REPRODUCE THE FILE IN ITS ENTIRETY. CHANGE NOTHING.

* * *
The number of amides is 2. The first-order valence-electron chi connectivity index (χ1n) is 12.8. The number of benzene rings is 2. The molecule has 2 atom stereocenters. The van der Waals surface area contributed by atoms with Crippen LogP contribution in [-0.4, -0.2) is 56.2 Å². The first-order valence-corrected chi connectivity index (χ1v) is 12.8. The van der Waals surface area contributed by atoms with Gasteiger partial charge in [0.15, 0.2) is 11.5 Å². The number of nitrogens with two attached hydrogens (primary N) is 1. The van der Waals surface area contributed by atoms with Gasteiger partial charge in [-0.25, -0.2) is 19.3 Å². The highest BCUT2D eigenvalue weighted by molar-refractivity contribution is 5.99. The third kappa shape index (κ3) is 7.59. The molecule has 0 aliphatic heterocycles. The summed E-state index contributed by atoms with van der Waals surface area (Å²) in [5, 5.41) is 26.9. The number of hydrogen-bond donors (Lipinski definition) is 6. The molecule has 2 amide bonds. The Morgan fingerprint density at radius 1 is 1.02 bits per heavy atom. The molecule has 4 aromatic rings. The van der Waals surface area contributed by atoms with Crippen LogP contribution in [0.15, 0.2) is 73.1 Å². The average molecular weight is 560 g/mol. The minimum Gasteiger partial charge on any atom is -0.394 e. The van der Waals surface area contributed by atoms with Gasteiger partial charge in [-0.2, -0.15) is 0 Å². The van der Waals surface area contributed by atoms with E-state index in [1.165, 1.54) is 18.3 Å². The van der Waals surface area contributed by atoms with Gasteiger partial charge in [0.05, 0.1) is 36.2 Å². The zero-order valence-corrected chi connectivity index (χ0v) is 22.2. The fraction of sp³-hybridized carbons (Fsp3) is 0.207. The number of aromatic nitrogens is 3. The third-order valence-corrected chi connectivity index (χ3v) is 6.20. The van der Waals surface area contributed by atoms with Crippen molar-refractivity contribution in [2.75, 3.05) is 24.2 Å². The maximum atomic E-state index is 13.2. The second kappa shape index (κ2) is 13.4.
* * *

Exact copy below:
The number of amides is 2. The first-order valence-electron chi connectivity index (χ1n) is 12.8. The number of benzene rings is 2. The molecule has 2 atom stereocenters. The van der Waals surface area contributed by atoms with Crippen LogP contribution in [-0.4, -0.2) is 56.2 Å². The first-order valence-corrected chi connectivity index (χ1v) is 12.8. The van der Waals surface area contributed by atoms with Gasteiger partial charge in [0.15, 0.2) is 11.5 Å². The number of nitrogens with two attached hydrogens (primary N) is 1. The van der Waals surface area contributed by atoms with Gasteiger partial charge in [-0.25, -0.2) is 19.3 Å². The highest BCUT2D eigenvalue weighted by molar-refractivity contribution is 5.99. The third kappa shape index (κ3) is 7.59. The molecule has 0 aliphatic heterocycles. The summed E-state index contributed by atoms with van der Waals surface area (Å²) in [5, 5.41) is 26.9. The number of hydrogen-bond donors (Lipinski definition) is 6. The molecule has 2 amide bonds. The Morgan fingerprint density at radius 1 is 1.02 bits per heavy atom. The molecule has 4 aromatic rings. The van der Waals surface area contributed by atoms with Crippen LogP contribution in [0.15, 0.2) is 73.1 Å². The average molecular weight is 560 g/mol. The minimum Gasteiger partial charge on any atom is -0.394 e. The van der Waals surface area contributed by atoms with Gasteiger partial charge in [-0.2, -0.15) is 0 Å². The van der Waals surface area contributed by atoms with E-state index in [1.165, 1.54) is 18.3 Å². The van der Waals surface area contributed by atoms with Gasteiger partial charge in [0.05, 0.1) is 36.2 Å². The zero-order valence-corrected chi connectivity index (χ0v) is 22.2. The fraction of sp³-hybridized carbons (Fsp3) is 0.207. The number of aromatic nitrogens is 3. The third-order valence-corrected chi connectivity index (χ3v) is 6.20. The van der Waals surface area contributed by atoms with Crippen molar-refractivity contribution in [2.75, 3.05) is 24.2 Å². The maximum atomic E-state index is 13.2. The second kappa shape index (κ2) is 13.4.